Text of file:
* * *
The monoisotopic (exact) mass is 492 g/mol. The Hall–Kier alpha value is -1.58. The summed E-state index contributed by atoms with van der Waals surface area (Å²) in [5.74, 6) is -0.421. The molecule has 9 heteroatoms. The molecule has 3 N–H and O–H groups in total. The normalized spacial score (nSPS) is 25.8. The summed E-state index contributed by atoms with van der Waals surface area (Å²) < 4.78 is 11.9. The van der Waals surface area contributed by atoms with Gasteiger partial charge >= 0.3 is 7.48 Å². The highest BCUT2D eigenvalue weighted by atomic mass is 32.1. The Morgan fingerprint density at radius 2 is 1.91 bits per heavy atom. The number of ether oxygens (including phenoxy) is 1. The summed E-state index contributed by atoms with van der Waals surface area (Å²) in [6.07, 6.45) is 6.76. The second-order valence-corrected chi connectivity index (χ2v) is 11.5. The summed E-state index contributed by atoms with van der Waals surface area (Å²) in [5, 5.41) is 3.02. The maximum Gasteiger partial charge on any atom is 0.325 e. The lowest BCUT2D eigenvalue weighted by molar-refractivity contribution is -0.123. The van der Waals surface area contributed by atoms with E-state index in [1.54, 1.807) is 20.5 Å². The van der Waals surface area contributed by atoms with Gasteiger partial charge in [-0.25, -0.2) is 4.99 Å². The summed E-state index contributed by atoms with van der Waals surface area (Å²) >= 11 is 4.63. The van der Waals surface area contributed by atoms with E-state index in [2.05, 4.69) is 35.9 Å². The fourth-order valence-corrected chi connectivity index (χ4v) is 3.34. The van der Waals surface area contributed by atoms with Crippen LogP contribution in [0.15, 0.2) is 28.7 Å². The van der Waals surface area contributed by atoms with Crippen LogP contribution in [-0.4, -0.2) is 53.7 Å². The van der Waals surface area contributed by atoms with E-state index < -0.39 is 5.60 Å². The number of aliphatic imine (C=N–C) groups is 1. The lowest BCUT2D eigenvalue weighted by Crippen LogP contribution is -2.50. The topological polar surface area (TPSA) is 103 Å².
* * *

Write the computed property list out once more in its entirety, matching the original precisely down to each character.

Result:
The monoisotopic (exact) mass is 492 g/mol. The Hall–Kier alpha value is -1.58. The summed E-state index contributed by atoms with van der Waals surface area (Å²) in [5.74, 6) is -0.421. The molecule has 9 heteroatoms. The molecule has 3 N–H and O–H groups in total. The normalized spacial score (nSPS) is 25.8. The summed E-state index contributed by atoms with van der Waals surface area (Å²) < 4.78 is 11.9. The van der Waals surface area contributed by atoms with Gasteiger partial charge >= 0.3 is 7.48 Å². The highest BCUT2D eigenvalue weighted by atomic mass is 32.1. The Morgan fingerprint density at radius 2 is 1.91 bits per heavy atom. The number of ether oxygens (including phenoxy) is 1. The summed E-state index contributed by atoms with van der Waals surface area (Å²) in [6.07, 6.45) is 6.76. The second-order valence-corrected chi connectivity index (χ2v) is 11.5. The summed E-state index contributed by atoms with van der Waals surface area (Å²) in [5, 5.41) is 3.02. The maximum Gasteiger partial charge on any atom is 0.325 e. The lowest BCUT2D eigenvalue weighted by molar-refractivity contribution is -0.123. The van der Waals surface area contributed by atoms with E-state index in [1.54, 1.807) is 20.5 Å². The van der Waals surface area contributed by atoms with Gasteiger partial charge in [-0.25, -0.2) is 4.99 Å². The summed E-state index contributed by atoms with van der Waals surface area (Å²) >= 11 is 4.63. The van der Waals surface area contributed by atoms with E-state index in [2.05, 4.69) is 35.9 Å². The fourth-order valence-corrected chi connectivity index (χ4v) is 3.34. The van der Waals surface area contributed by atoms with Crippen LogP contribution in [0.15, 0.2) is 28.7 Å². The van der Waals surface area contributed by atoms with Crippen LogP contribution in [-0.4, -0.2) is 53.7 Å². The van der Waals surface area contributed by atoms with E-state index < -0.39 is 5.60 Å². The number of aliphatic imine (C=N–C) groups is 1. The lowest BCUT2D eigenvalue weighted by Crippen LogP contribution is -2.50. The topological polar surface area (TPSA) is 103 Å².